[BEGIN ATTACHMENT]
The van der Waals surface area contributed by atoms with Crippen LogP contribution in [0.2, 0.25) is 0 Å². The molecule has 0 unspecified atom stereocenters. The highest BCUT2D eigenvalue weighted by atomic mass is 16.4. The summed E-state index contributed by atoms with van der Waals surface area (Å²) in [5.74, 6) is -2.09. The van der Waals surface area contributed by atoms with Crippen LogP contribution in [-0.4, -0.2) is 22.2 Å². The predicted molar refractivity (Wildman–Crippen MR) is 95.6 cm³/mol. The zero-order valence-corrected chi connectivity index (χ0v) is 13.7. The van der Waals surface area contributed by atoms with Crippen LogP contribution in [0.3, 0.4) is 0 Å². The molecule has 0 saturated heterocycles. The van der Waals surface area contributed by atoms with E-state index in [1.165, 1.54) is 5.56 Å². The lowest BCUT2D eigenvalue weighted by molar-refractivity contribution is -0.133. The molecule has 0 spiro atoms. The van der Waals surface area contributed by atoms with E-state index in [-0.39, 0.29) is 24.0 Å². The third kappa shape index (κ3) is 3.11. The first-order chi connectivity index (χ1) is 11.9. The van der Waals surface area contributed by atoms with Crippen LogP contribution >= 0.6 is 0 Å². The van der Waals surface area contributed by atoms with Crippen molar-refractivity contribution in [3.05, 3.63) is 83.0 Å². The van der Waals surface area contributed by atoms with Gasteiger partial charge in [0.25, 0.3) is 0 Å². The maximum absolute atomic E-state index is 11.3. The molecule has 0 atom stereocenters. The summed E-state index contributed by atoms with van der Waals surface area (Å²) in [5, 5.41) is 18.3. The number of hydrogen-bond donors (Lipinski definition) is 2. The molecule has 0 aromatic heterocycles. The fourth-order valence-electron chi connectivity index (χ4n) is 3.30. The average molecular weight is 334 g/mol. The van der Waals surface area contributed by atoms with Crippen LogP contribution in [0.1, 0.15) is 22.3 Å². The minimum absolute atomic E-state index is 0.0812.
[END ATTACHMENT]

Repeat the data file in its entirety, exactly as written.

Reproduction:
The van der Waals surface area contributed by atoms with Crippen LogP contribution in [0.2, 0.25) is 0 Å². The molecule has 0 unspecified atom stereocenters. The highest BCUT2D eigenvalue weighted by atomic mass is 16.4. The summed E-state index contributed by atoms with van der Waals surface area (Å²) in [5.74, 6) is -2.09. The van der Waals surface area contributed by atoms with Crippen LogP contribution in [-0.4, -0.2) is 22.2 Å². The predicted molar refractivity (Wildman–Crippen MR) is 95.6 cm³/mol. The zero-order valence-corrected chi connectivity index (χ0v) is 13.7. The van der Waals surface area contributed by atoms with Crippen LogP contribution in [0.3, 0.4) is 0 Å². The molecule has 0 saturated heterocycles. The van der Waals surface area contributed by atoms with E-state index in [1.165, 1.54) is 5.56 Å². The lowest BCUT2D eigenvalue weighted by molar-refractivity contribution is -0.133. The molecule has 0 spiro atoms. The van der Waals surface area contributed by atoms with E-state index in [-0.39, 0.29) is 24.0 Å². The third kappa shape index (κ3) is 3.11. The first-order chi connectivity index (χ1) is 11.9. The van der Waals surface area contributed by atoms with Crippen LogP contribution >= 0.6 is 0 Å². The van der Waals surface area contributed by atoms with Crippen molar-refractivity contribution in [3.05, 3.63) is 83.0 Å². The van der Waals surface area contributed by atoms with Gasteiger partial charge in [0.25, 0.3) is 0 Å². The maximum absolute atomic E-state index is 11.3. The molecule has 0 atom stereocenters. The summed E-state index contributed by atoms with van der Waals surface area (Å²) in [5, 5.41) is 18.3. The number of hydrogen-bond donors (Lipinski definition) is 2. The molecule has 0 aromatic heterocycles. The fourth-order valence-electron chi connectivity index (χ4n) is 3.30. The average molecular weight is 334 g/mol. The van der Waals surface area contributed by atoms with Crippen LogP contribution in [0.1, 0.15) is 22.3 Å². The minimum absolute atomic E-state index is 0.0812.